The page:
Site Editor

William J. Gradishar, MD, FACP, FASCO


How Common Is Overdiagnosis of Breast Cancer in the United States?

By: Vanessa A. Carter, BS
Posted: Monday, April 4, 2022

Marc D. Ryser, PhD, of Duke University Medical Center, Durham, North Carolina, and colleagues conducted a study to estimate the rate of breast cancer overdiagnosis via mammography to detect nonprogressive cancer. Published in the Annals of Internal Medicine, this analysis uncovered that among patients who are screened every 2 years, approximately one in seven cases of screen-directed cancer is overdiagnosed.

“We have known for a long time that the most prominent estimates of breast cancer overdiagnosis in the United States were unrealistically high,” stated Dr. Ryser in a video accompanying the study publication and featured in a Fred Hutchinson Cancer Research Center press release. “I hope that our overdiagnosis estimate of 15% among screen-detected cases will be adopted as a new standard and will lead to better-informed decision making around breast cancer screening, follow-up testing, and treatment.”

Overdiagnosis approximations were based on individual screening and diagnosis histories from 35,986 women between the ages of 50 and 74 who underwent one or more mammograms at a Breast Cancer Surveillance Consortium (BCSC) facility. Since overdiagnosis is not observable directly, it was estimated indirectly through Bayesian inference of the natural history of breast cancer.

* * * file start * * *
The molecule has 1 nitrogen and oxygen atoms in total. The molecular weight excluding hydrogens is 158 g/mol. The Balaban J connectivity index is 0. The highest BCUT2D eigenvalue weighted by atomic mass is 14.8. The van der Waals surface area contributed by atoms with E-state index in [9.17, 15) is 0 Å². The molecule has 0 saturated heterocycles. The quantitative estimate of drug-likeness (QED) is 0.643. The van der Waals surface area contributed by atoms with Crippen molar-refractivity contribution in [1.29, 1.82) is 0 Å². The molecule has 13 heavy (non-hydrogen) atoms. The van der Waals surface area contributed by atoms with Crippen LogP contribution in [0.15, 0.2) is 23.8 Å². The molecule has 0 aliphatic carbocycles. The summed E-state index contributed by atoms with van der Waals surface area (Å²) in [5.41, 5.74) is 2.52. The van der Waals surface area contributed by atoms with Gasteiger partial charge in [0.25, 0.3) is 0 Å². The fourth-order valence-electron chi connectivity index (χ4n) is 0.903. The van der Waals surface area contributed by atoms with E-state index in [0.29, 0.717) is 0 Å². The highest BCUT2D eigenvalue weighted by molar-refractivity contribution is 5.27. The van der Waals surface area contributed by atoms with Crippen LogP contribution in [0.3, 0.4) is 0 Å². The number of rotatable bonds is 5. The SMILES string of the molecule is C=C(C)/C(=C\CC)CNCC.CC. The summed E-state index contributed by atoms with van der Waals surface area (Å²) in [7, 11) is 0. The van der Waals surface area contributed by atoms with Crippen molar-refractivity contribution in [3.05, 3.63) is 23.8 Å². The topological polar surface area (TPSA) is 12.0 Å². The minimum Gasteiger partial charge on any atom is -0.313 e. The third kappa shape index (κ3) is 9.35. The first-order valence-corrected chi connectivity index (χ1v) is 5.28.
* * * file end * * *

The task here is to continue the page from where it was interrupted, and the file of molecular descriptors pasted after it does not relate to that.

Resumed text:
This cohort included the data of 82,677 mammograms and 718 cases of breast cancer. The median age at first screen was 56 years, with a local peak at 65 years, which correlated with the starting age of Medicare eligibility. Each woman underwent 2.3 screens on average; approximately half of patients (51.3%) had a single exam, whereas the majority (92.1%) underwent up to five exams.

Approximately 4.5% of all preclinical cancer cases were estimated to be nonprogressive. In fact, 15.4% of screen-detected cancer cases were predicted to be overdiagnosed; 9.3% was due to detecting progressive preclinical cancer in women who may have died of an unrelated cause, and 6.1% was due to detecting indolent cancer. Notably, this rate rose from 11.5% at the first screen at age 50 to 23.6% at the last screen at age 74.

Disclosure: For full disclosures of the study authors, visit

By continuing to browse this site you permit us and our partners to place identification cookies on your browser and agree to our use of cookies to identify you for marketing. Read our Privacy Policy to learn more.